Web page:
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Anders Ponders - Nodes of Overtones: Local record review

Anders Ponders - Nodes of Overtones
Anders Ponders - Nodes of Overtones
Anders Mattson

The conflict between style and substance isn’t a modern concept. In 17th century Europe, Baroque art maintained a respectable balance between function and form. Baroque paintings were realistic enough that they effectively told the important stories of the era (mostly biblical or mythological at that time) in an easily comprehendible way, but they were beautiful and dramatic enough that they could be appreciated on an aesthetic level. The art engaged the viewer by being more than the sum of its prettiness and its practicality. Soon though, the Rococo movement came along and, as any art historian will tell you, basically ruined everything. Over-the-top, self-indulgent and frivolous, Rococo artists and designers set aside content altogether. The pieces were pure fluff - giant swirls of pastel and gaudy depictions with absolutely no meaning behind them. Feel free to draw your own conclusions as to what constitutes a modern-day musical equivalent of Rococo, but local musician Anders Mattson may be the most sonically Baroque artist the Twin Cities music scene has ever heard.

Mattson’s debut as Anders Ponders, Nodes of Overtones, is both high art and day in the life of a normal dude. Mattson, also a member of Bouncer Fighter, is a talented multi-instrumentalist who started performing as a child. He complements his viola arrangements with loops, effects, acoustic guitars and stripped-down, organic percussion to make music that is slightly more down-to-earth than fellow string enthusiasts Andrew Bird and Owen Pallett. “I don’t mean to be the type to moralize/I just want a veggie burger with some cheesy fries,” he sings on the unique coming-of-age ballad “Icarus.” The intensity and excitement of “How We’ve Grown” is complemented by pain over a lost love in “Mr. Butterfly,” a song that recalls the best and most tragic moments of Elliott Smith more than it does Bird or Pallett.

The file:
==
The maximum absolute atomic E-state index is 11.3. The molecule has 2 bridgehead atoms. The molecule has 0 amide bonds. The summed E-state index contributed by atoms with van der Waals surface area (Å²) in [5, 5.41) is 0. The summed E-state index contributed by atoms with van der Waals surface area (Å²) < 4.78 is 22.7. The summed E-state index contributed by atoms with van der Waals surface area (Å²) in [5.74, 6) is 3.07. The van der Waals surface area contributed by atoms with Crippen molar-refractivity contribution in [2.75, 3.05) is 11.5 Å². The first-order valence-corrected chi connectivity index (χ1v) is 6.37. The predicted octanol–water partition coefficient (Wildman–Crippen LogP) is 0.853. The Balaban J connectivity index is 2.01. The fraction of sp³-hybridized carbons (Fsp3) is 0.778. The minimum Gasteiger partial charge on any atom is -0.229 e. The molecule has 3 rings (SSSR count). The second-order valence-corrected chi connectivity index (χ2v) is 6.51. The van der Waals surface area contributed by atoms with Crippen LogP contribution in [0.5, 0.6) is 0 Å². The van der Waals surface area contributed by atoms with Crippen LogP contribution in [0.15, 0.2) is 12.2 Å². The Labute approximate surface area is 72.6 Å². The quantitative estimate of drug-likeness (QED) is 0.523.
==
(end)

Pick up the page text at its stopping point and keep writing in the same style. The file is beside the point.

Nodes of Overtones may be approachable, but that doesn’t stop it from reaching complex and theatrical heights that are extremely pretty, but not garish. Just like the best Baroque art, each song is more than the sum of its parts. And Mattson is more than just a guy with a viola singing about veggie burgers or a creator of opulent symphonies – he’s a true artist.

Listen to Anders Ponders' recent in-studio
session at Radio K